Continued from Part I

New entries indicated by ***

Of late I have been observing primarily with my 8” f/5.9 reflector.  After collimation, I check the seeing via visual observation at moderately high power on tight and/or magnitude contrast doubles—this is how I happened on this pair of doubles in Draco.

STT 312AB and STF 2054AB appear to the naked eye as the single star Eta Draconis.  Starting in Ursa Minor, a straight-line path from Kochab through Pherkad gets me to Eta as shown in the annotated Cartes du Ciel screenshot below.

 

DRADblDblPath_GIMP.jpg

 

I like to start with the fainter pair, STF 2054AB which is  a mere 12’ due North of Eta Draconis.  In 2017 this mag 6.2/7.1 pair had a separation of 0.943”, which is in line with historical speckle data.  At 345x, I saw two whitish stars of slightly uneven magnitude that were clearly split with dark space between the stars.  I gauged the seeing by estimating how often the image sharpens to two distinct discs.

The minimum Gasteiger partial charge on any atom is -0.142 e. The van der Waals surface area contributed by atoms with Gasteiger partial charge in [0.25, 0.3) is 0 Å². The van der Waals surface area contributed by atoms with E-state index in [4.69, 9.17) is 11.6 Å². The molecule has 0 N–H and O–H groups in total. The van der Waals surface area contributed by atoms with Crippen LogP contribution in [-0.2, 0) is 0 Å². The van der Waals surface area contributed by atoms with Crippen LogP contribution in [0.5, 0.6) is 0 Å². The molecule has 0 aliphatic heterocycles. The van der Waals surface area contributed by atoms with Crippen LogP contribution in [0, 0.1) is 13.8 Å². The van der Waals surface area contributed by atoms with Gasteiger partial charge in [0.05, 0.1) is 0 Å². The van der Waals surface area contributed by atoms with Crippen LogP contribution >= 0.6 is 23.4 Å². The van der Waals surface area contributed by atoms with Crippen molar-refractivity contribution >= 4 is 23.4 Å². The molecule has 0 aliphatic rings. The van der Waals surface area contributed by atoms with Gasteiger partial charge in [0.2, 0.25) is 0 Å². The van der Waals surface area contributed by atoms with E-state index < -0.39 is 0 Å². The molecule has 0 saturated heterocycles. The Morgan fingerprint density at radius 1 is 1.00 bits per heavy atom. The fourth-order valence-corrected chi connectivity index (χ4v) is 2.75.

The 2nd Ed. of CDSA lists STF 2054 as a (2) + 1 triple, meaning the A component is really AaAb.  Stelle Doppie informs the AaAb pair is CHR 138AaAb with a separation of 0.222” (1990)—perhaps those with larger glass can see this as oblong?

Moving on to the brighter object, Eta Draconis or STT 312 AB is where the fun starts.  This mag 2.8/8.2 pair has a separation of 4.68” as measured by Gaia satellite (2015.5)  Using the same eyepiece you used for STF 2054AB, try to find the faint secondary without prior position angle knowledge.  It will be quite small and about 4.5x farther than the distance between the stars comprising STF 2054AB. 

My first attempt at detecting STT 312 B required almost a half hour of moving my eye from averted to direct vision before I definitively saw the tiny speck of light corresponding to the companion.  On a subsequent night, I found the secondary right away because I knew where (and how) to find it.  The more steadily the diminutive B presents as a dot of light, the better my seeing.  Of course, darker skies will also aid your efforts for seeing the faint companion. 

STF 2054AB and STT 312AB help me gauge my local seeing and are fun to look at.  Have you looked at these stars lately?

Nucleophile(Austin, Texas, USA): from an online thread entitled, Fun in Draco: Proximal Pairs STT 312AB and STF 2054AB